Making relief monotypes on sculpted canvas was an experiment that turned out to be fun. Lighting the artwork on the walls and playing with the cast shadows was the icing on the cake. So I’d also like to share some information and photos about the process.
I drew and painted the flower with water soluble media on a mylar plate coated with gum arabic. The image was transferred from the mylar plate to Lanaquarelle water color paper with the etching press. The print was dried over night between blotters under books.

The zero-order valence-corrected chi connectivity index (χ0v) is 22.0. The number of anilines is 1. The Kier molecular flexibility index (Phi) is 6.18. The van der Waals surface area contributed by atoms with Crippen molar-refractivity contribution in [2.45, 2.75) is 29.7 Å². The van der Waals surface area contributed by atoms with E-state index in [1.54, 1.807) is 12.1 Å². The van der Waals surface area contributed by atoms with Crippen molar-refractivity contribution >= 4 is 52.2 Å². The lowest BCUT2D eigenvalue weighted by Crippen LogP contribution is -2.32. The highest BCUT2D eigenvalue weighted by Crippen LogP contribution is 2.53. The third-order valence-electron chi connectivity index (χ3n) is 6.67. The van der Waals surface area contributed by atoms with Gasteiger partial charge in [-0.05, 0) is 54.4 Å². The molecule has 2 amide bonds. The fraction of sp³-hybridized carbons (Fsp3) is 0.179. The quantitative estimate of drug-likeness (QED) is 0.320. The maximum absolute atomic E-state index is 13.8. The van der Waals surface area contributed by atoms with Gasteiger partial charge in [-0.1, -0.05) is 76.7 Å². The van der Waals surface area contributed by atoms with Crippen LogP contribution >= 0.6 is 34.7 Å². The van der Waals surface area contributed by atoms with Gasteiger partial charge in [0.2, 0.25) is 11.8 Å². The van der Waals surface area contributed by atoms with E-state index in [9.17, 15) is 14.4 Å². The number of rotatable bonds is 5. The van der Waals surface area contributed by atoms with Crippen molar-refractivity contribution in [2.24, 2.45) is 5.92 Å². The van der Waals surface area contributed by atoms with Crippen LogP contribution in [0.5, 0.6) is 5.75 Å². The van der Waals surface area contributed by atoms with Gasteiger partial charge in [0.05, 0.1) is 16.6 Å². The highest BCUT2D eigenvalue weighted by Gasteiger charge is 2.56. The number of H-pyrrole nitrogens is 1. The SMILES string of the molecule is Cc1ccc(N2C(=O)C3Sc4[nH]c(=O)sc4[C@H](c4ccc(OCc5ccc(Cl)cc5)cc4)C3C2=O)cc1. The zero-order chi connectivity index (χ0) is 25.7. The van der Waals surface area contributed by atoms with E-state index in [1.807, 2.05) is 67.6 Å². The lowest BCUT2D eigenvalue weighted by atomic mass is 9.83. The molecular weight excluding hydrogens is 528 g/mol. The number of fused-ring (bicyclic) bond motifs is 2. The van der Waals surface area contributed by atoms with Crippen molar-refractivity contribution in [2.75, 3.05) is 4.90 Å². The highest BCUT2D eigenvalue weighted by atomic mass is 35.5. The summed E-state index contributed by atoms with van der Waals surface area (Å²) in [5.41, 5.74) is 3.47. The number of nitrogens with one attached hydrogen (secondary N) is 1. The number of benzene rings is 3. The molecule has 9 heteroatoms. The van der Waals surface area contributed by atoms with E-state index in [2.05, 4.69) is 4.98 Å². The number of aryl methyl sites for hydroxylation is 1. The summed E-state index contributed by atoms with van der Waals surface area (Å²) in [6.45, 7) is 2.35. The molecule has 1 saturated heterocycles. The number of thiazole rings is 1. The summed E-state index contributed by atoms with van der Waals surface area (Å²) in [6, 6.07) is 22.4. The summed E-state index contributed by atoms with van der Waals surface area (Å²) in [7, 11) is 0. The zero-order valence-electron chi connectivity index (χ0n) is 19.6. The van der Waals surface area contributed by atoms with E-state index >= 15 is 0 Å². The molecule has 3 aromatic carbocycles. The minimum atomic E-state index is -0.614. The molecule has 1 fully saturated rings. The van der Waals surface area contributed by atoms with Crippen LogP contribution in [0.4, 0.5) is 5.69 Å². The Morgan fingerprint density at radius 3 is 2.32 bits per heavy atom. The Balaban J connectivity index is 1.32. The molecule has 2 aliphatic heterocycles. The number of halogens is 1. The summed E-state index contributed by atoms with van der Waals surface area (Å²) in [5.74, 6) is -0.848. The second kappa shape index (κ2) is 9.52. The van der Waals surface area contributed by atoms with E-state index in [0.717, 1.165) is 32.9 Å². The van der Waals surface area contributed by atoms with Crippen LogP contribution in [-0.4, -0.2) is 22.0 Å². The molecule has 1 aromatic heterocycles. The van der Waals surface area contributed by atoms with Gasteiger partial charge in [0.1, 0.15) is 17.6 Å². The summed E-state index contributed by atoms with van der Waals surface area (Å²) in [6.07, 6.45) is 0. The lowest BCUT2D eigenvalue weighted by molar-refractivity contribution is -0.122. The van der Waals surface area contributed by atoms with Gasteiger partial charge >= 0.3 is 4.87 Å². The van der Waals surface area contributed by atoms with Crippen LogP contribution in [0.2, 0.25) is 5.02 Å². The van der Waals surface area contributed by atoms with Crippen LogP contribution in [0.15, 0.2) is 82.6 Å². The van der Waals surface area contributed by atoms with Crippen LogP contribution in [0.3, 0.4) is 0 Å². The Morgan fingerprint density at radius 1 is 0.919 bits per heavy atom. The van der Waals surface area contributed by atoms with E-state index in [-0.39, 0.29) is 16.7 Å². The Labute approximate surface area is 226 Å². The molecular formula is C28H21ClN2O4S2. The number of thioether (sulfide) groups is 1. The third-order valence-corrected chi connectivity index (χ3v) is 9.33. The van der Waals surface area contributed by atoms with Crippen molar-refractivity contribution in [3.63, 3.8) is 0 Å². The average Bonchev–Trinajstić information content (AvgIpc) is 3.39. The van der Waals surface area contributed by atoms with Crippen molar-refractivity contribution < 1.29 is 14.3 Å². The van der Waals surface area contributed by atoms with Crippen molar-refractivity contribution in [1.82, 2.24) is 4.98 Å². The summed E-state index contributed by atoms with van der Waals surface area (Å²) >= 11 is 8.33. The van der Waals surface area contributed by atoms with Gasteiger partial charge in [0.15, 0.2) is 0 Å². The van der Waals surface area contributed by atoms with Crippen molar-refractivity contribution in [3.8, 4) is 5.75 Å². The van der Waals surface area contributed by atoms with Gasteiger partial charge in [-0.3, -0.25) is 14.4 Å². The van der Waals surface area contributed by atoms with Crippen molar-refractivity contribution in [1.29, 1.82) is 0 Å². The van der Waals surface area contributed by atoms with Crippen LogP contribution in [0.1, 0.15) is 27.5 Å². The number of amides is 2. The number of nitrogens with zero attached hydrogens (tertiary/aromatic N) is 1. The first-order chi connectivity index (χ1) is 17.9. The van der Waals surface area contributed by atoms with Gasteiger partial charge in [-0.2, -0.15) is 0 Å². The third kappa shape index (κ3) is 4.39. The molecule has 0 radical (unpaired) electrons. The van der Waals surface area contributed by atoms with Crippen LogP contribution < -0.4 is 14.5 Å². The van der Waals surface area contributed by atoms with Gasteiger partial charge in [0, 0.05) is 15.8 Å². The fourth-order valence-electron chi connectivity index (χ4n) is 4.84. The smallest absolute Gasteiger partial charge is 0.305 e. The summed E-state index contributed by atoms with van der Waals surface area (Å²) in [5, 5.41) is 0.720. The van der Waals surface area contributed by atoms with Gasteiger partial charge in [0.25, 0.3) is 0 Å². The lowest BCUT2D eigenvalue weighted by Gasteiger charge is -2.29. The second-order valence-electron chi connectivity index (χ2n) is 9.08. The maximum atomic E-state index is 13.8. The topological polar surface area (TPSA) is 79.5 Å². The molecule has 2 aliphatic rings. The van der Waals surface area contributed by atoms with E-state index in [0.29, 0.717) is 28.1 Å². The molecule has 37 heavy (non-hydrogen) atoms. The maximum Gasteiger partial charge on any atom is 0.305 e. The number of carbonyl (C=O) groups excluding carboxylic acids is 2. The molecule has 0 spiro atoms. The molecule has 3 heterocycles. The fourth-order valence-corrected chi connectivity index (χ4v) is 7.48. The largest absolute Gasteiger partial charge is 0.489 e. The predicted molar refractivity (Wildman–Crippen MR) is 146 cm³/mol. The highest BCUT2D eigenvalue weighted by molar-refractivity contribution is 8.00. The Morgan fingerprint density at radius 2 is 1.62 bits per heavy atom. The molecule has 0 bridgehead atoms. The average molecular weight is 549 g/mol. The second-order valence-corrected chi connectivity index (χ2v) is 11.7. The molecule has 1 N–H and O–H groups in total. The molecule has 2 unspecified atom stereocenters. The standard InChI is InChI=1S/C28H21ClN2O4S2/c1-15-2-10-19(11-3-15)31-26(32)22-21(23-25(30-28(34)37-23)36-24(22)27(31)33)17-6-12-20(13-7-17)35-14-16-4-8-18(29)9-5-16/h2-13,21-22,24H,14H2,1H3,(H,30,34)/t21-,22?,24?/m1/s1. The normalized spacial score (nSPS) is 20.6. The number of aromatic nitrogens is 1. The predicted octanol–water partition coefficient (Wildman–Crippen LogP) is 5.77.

The flat monotype print was mounted onto heavy floor canvas with Golden Soft Gel Medium and allowed to dry over night under weights (more books).
Using a strong scissors, I cut out the edge of the flower, cutting through both the paper and the canvas.
I bent and molded the cut out flower with my hands to make the relief shapes.
A layer of GAC 400 was applied to the back of the canvas as a stiffening medium to hold the relief shape. The sculpted dried over night with tin foil ball supports under the raised areas and then was “cured or set” with a hair dryer.
A 2″ x 2″ block of painted wood was attached with gel medium to the back of the canvas to allow the flower to stand out from the wall.
The front and back surface was protected with the same six stage process that I used for the mixed-media, multi-level works on canvas. (March 19, 2012 blog entry).